DOI: 10.14704/nq.2010.8.4.318

The Interactome Hypothesis of Depression

Massimo Cocchi, Fabio Gabrielli, Lucio Tonello, Massimo Pregnolato


It has long been known that the most important function of platelets is to stop the flow of blood from wounds with the help of a set of enzymes, proteins, and lipids supporting complex metabolic clot-forming mechanisms. It is also known that there are close correlations, both enzymatic and metabolic, between platelets and nerve cells with respect to the metabolism of several neurotransmitters such as serotonin, dopamine, GABA, etc. Platelets, which serve an historic role as biological markers in psychiatry, can in fact be regarded as virtual "circulating neurons" or "brain ambassadors” that may offer a significant advantage in understanding the neurophysiology of psychiatric disorders including depression. Critical points of potential specific linkage between platelets and depression include serotonin and membrane platelet fatty acids in relation to the cytoskeletal quantum-nanowire network. This paper advances an “interactome” hypothesis of possible connections among enterochromaffin cells, serotonin, platelets and cytoskeletal proteins related to brain neurons with implications regarding the genesis of depressive psychopathology.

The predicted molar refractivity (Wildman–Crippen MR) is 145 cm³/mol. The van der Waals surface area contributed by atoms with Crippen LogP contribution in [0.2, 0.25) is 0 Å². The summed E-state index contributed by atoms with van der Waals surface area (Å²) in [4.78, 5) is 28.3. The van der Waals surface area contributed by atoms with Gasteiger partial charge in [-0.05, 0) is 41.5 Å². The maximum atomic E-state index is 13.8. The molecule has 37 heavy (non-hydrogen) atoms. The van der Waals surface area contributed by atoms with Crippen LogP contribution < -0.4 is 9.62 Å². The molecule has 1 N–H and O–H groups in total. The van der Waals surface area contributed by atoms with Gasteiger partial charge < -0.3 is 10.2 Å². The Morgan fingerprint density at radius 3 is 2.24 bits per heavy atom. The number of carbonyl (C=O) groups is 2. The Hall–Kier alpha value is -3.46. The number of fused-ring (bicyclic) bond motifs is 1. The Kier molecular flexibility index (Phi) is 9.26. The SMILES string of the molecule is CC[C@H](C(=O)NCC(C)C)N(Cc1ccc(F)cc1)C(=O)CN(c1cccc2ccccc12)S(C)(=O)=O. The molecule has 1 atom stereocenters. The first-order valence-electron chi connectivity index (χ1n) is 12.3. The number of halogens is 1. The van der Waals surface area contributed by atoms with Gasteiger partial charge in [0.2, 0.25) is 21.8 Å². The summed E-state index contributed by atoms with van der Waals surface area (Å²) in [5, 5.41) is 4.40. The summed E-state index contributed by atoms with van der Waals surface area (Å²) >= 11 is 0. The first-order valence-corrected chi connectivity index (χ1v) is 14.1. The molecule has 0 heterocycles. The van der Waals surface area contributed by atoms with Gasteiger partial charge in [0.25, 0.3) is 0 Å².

brain; neurons; serotonin; enterochromaffin cells; platelets; fatty acids; cytoskeletal proteins; modified membrane fluidity; arachidonic acid; post-synaptic density; interactome; cytoskeletal; quantum-nanowire network

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